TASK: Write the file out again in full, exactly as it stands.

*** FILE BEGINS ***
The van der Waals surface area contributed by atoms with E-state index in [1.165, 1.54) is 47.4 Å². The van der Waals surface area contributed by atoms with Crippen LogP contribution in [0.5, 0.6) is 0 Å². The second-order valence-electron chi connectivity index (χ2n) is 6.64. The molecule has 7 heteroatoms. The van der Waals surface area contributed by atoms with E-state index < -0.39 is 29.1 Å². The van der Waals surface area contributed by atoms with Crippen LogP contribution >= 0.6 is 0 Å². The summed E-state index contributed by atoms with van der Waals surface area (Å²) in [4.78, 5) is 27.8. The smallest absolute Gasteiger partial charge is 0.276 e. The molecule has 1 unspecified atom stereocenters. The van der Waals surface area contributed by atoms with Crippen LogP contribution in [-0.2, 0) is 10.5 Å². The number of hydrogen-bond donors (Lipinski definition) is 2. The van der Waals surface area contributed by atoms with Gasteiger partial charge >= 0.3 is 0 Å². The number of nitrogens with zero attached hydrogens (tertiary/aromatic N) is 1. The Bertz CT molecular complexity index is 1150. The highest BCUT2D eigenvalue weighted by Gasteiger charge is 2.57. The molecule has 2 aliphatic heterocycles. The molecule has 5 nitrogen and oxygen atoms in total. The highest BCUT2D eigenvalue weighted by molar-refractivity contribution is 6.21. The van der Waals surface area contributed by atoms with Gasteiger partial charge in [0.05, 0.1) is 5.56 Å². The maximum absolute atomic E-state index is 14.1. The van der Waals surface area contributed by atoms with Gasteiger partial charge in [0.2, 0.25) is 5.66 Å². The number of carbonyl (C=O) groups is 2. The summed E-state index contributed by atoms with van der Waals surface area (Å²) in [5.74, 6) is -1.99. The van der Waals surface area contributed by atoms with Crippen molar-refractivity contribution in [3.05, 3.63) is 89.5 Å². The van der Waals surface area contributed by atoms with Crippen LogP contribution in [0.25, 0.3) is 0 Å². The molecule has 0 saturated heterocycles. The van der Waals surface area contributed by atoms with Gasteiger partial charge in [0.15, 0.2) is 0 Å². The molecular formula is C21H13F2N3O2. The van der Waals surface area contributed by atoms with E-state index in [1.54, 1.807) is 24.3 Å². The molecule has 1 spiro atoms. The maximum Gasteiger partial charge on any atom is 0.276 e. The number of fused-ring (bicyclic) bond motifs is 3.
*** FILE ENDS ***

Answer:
The van der Waals surface area contributed by atoms with E-state index in [1.165, 1.54) is 47.4 Å². The van der Waals surface area contributed by atoms with Crippen LogP contribution in [0.5, 0.6) is 0 Å². The second-order valence-electron chi connectivity index (χ2n) is 6.64. The molecule has 7 heteroatoms. The van der Waals surface area contributed by atoms with E-state index < -0.39 is 29.1 Å². The van der Waals surface area contributed by atoms with Crippen LogP contribution >= 0.6 is 0 Å². The summed E-state index contributed by atoms with van der Waals surface area (Å²) in [4.78, 5) is 27.8. The smallest absolute Gasteiger partial charge is 0.276 e. The molecule has 1 unspecified atom stereocenters. The van der Waals surface area contributed by atoms with Crippen LogP contribution in [-0.2, 0) is 10.5 Å². The number of hydrogen-bond donors (Lipinski definition) is 2. The van der Waals surface area contributed by atoms with Gasteiger partial charge >= 0.3 is 0 Å². The number of nitrogens with zero attached hydrogens (tertiary/aromatic N) is 1. The Bertz CT molecular complexity index is 1150. The highest BCUT2D eigenvalue weighted by Gasteiger charge is 2.57. The molecule has 2 aliphatic heterocycles. The molecule has 5 nitrogen and oxygen atoms in total. The highest BCUT2D eigenvalue weighted by molar-refractivity contribution is 6.21. The van der Waals surface area contributed by atoms with Gasteiger partial charge in [0.05, 0.1) is 5.56 Å². The maximum absolute atomic E-state index is 14.1. The van der Waals surface area contributed by atoms with Gasteiger partial charge in [0.2, 0.25) is 5.66 Å². The number of carbonyl (C=O) groups is 2. The summed E-state index contributed by atoms with van der Waals surface area (Å²) in [5.74, 6) is -1.99. The van der Waals surface area contributed by atoms with Crippen molar-refractivity contribution in [3.05, 3.63) is 89.5 Å². The van der Waals surface area contributed by atoms with Crippen LogP contribution in [0.25, 0.3) is 0 Å². The molecule has 0 saturated heterocycles. The van der Waals surface area contributed by atoms with Gasteiger partial charge in [0.15, 0.2) is 0 Å². The molecular formula is C21H13F2N3O2. The van der Waals surface area contributed by atoms with E-state index in [1.54, 1.807) is 24.3 Å². The molecule has 1 spiro atoms. The maximum Gasteiger partial charge on any atom is 0.276 e. The number of fused-ring (bicyclic) bond motifs is 3.